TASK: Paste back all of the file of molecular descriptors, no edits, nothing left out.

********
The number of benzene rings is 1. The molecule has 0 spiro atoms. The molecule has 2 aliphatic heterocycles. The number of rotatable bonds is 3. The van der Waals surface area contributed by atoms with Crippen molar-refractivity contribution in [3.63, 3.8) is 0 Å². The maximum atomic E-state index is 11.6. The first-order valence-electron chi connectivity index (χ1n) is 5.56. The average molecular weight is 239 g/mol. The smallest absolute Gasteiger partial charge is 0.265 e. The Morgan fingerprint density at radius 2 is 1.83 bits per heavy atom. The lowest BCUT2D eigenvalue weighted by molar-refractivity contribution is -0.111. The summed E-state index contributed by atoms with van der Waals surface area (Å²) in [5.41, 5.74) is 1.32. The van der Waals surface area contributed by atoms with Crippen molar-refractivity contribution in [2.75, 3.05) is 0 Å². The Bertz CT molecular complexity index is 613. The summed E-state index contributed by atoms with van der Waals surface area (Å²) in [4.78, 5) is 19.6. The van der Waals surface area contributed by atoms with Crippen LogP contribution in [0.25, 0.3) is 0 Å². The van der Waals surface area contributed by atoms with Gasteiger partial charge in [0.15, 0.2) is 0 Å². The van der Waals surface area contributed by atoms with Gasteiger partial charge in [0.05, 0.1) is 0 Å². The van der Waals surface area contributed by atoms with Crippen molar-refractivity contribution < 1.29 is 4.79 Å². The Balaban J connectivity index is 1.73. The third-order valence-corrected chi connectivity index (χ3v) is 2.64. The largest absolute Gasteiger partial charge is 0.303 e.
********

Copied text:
The number of benzene rings is 1. The molecule has 0 spiro atoms. The molecule has 2 aliphatic heterocycles. The number of rotatable bonds is 3. The van der Waals surface area contributed by atoms with Crippen molar-refractivity contribution in [3.63, 3.8) is 0 Å². The maximum atomic E-state index is 11.6. The first-order valence-electron chi connectivity index (χ1n) is 5.56. The average molecular weight is 239 g/mol. The smallest absolute Gasteiger partial charge is 0.265 e. The Morgan fingerprint density at radius 2 is 1.83 bits per heavy atom. The lowest BCUT2D eigenvalue weighted by molar-refractivity contribution is -0.111. The summed E-state index contributed by atoms with van der Waals surface area (Å²) in [5.41, 5.74) is 1.32. The van der Waals surface area contributed by atoms with Crippen molar-refractivity contribution in [2.75, 3.05) is 0 Å². The Bertz CT molecular complexity index is 613. The summed E-state index contributed by atoms with van der Waals surface area (Å²) in [4.78, 5) is 19.6. The van der Waals surface area contributed by atoms with Crippen LogP contribution in [0.25, 0.3) is 0 Å². The van der Waals surface area contributed by atoms with Gasteiger partial charge in [0.15, 0.2) is 0 Å². The van der Waals surface area contributed by atoms with Gasteiger partial charge in [0.05, 0.1) is 0 Å². The van der Waals surface area contributed by atoms with Crippen molar-refractivity contribution < 1.29 is 4.79 Å². The Balaban J connectivity index is 1.73. The third-order valence-corrected chi connectivity index (χ3v) is 2.64. The largest absolute Gasteiger partial charge is 0.303 e.